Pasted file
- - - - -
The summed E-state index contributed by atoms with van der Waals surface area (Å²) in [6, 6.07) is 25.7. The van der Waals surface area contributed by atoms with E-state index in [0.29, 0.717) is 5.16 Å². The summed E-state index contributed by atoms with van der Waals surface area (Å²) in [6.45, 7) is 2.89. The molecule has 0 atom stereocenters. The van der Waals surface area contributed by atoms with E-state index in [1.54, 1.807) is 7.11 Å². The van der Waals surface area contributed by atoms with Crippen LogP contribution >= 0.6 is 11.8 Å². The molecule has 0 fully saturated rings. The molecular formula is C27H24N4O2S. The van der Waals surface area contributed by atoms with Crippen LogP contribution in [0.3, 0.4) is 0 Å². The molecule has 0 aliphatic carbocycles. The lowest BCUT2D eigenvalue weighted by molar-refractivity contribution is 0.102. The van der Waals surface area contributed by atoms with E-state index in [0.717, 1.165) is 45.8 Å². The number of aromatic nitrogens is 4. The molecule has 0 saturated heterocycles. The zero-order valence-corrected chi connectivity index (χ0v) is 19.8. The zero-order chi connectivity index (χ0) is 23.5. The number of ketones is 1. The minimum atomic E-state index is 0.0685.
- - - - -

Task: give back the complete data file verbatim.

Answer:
The summed E-state index contributed by atoms with van der Waals surface area (Å²) in [6, 6.07) is 25.7. The van der Waals surface area contributed by atoms with E-state index in [0.29, 0.717) is 5.16 Å². The summed E-state index contributed by atoms with van der Waals surface area (Å²) in [6.45, 7) is 2.89. The molecule has 0 atom stereocenters. The van der Waals surface area contributed by atoms with E-state index in [1.54, 1.807) is 7.11 Å². The van der Waals surface area contributed by atoms with Crippen LogP contribution >= 0.6 is 11.8 Å². The molecule has 0 fully saturated rings. The molecular formula is C27H24N4O2S. The van der Waals surface area contributed by atoms with Crippen LogP contribution in [0.3, 0.4) is 0 Å². The molecule has 0 aliphatic carbocycles. The lowest BCUT2D eigenvalue weighted by molar-refractivity contribution is 0.102. The van der Waals surface area contributed by atoms with E-state index in [0.717, 1.165) is 45.8 Å². The number of aromatic nitrogens is 4. The molecule has 0 saturated heterocycles. The zero-order valence-corrected chi connectivity index (χ0v) is 19.8. The zero-order chi connectivity index (χ0) is 23.5. The number of ketones is 1. The minimum atomic E-state index is 0.0685.